Community colleges across San Diego County, some of which already were struggling financially, have spent millions of dollars in unanticipated costs since COVID-19 abruptly closed campuses.
Why this matters
A cornerstone of the state’s education system, California’s 115 community colleges serve 2.1 million students. They play a key role during economic downturns like we are experiencing from the coronavirus pandemic, seeing higher enrollment as people return to school to learn new job skills.
Now, as the coronavirus pandemic continues to devastate state revenue streams, the colleges are expected to see potentially massive budget cuts.
Some schools had previous plans to tighten their budgets. San Diego Community College District planned to eliminate 900 class sections, and Southwestern College in Chula Vista had already cut non-personnel expenses by 25%.
“It is going to be a very, very difficult and severe recession, if it doesn’t even move into depression,” Southwestern President Kindred Murillo said.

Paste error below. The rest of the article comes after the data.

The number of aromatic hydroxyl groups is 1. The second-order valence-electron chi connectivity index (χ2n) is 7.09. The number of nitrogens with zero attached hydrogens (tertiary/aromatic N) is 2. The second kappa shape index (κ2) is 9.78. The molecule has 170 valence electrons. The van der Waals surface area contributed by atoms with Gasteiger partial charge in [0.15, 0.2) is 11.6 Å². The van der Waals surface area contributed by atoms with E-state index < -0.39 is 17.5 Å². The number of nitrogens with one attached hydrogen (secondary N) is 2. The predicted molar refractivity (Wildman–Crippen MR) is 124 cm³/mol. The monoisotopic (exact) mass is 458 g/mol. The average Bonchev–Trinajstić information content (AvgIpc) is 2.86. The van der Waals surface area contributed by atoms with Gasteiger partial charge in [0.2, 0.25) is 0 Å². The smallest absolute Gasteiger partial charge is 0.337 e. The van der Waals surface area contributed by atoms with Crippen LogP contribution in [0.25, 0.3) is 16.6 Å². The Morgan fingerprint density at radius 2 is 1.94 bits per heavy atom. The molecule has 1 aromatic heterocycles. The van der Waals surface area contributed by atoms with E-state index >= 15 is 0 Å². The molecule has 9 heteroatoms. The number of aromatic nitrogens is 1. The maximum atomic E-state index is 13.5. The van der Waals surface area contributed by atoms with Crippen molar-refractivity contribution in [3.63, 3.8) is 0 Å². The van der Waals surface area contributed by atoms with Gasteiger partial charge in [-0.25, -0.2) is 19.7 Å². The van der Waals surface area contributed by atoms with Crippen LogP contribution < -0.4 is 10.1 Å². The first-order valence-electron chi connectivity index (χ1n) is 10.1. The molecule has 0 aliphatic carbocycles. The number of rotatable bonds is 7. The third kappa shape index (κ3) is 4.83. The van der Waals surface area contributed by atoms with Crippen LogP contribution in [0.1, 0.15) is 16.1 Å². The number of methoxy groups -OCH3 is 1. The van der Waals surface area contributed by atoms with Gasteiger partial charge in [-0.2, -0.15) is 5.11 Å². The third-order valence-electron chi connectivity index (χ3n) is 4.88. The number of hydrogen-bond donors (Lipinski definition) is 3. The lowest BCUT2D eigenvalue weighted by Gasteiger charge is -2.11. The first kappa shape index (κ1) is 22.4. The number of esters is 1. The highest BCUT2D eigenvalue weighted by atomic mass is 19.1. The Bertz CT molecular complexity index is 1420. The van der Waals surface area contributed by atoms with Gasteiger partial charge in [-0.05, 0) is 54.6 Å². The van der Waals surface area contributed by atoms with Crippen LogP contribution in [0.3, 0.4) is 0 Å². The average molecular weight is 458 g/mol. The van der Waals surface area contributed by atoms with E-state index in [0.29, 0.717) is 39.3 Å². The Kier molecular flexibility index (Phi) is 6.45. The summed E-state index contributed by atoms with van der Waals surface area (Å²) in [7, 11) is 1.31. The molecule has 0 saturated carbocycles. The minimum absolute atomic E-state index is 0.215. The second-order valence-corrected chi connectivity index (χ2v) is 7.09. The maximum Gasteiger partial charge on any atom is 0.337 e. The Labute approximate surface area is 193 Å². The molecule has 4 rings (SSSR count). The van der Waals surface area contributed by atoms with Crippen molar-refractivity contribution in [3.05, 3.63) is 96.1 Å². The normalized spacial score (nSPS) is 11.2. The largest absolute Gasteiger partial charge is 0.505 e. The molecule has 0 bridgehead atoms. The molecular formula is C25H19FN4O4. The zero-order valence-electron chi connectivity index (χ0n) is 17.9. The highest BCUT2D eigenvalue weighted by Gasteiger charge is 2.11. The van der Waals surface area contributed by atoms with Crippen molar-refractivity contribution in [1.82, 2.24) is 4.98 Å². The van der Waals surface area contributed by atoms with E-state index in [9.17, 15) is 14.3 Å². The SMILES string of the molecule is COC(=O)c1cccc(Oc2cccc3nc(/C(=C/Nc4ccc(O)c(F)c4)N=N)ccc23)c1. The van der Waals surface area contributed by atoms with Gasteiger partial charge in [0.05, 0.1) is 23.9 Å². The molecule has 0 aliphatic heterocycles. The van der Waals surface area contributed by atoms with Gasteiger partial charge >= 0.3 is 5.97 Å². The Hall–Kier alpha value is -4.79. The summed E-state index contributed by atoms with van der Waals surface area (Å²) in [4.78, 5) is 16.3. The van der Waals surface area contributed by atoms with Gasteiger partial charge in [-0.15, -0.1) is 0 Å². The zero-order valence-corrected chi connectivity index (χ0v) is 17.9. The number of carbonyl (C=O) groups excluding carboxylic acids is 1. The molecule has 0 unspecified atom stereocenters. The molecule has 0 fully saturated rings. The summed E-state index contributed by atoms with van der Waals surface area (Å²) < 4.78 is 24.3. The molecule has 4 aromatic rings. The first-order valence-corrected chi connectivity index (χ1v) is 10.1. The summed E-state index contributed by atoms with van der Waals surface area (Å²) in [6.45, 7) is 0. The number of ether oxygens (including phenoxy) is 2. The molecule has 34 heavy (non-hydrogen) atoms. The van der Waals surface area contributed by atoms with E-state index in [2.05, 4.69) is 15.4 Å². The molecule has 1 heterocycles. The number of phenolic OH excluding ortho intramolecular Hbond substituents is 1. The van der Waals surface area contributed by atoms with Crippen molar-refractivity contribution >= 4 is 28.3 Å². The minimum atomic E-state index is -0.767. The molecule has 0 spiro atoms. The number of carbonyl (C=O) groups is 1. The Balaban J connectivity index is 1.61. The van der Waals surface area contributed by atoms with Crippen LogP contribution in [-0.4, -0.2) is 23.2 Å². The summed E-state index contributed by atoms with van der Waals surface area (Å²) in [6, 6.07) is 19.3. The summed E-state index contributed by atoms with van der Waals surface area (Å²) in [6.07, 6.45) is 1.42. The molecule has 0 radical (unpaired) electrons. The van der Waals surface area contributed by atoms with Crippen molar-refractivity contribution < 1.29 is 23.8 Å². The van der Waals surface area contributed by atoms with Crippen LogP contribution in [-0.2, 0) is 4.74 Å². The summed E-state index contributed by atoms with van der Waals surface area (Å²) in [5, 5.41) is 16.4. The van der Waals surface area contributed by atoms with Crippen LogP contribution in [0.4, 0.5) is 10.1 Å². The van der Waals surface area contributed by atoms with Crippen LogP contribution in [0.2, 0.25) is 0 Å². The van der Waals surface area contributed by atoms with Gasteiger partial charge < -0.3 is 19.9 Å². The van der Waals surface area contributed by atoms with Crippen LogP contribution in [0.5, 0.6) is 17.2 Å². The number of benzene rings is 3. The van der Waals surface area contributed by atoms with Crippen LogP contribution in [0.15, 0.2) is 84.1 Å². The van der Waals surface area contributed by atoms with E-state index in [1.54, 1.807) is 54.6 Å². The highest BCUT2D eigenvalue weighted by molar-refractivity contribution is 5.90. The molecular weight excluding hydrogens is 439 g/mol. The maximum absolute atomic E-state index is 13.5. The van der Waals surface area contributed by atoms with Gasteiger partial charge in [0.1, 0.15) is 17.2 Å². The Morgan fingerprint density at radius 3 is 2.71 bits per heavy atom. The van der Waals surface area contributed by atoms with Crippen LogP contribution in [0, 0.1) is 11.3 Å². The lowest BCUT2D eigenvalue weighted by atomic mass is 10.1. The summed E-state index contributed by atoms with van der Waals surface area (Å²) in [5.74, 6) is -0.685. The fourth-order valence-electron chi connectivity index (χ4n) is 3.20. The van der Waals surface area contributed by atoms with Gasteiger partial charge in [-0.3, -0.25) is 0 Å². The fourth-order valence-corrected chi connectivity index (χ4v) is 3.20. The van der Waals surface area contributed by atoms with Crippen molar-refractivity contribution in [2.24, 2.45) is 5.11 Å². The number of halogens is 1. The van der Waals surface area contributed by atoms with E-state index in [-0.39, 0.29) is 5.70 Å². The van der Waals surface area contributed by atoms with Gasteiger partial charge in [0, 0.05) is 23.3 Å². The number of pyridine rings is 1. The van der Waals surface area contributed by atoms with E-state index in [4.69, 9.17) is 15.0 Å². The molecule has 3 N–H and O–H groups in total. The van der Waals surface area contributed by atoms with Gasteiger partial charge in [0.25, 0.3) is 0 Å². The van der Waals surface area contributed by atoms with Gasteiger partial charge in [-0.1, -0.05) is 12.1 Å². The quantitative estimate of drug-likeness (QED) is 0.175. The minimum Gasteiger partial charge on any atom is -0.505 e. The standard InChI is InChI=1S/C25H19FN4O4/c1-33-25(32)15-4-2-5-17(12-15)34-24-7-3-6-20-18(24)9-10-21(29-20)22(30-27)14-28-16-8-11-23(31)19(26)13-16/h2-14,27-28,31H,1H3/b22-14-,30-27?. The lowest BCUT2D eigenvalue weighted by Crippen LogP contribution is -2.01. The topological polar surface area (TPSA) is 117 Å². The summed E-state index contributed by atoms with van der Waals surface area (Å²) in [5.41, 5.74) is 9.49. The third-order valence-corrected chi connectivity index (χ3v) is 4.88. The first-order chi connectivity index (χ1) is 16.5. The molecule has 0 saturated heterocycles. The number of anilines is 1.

The severity of the budget cuts remains unknown. Public agencies are awaiting Gov. Gavin Newsom’s revised budget this month, which is expected to be significantly different from the $222 billion spending plan he initially proposed. State lawmakers have been told to prepare for as much as a $35 billion projected deficit.
State funding makes up the majority of community college revenue. Newsom’s proposed budget for the fiscal year that begins July 1 would have given $15.7 billion to the state’s 115 community colleges.
But that was before the pandemic. And because the state income tax filing deadline was extended to mid-July, colleges may not know final revenue numbers until August — after they’ve developed tentative budgets.
Constance Carroll, chancellor of the San Diego Community College District, told board trustees last month to expect “quite a drop” in state funding. Its $755 million budget for this year served roughly 100,000 students across three campuses and its continuing education programs.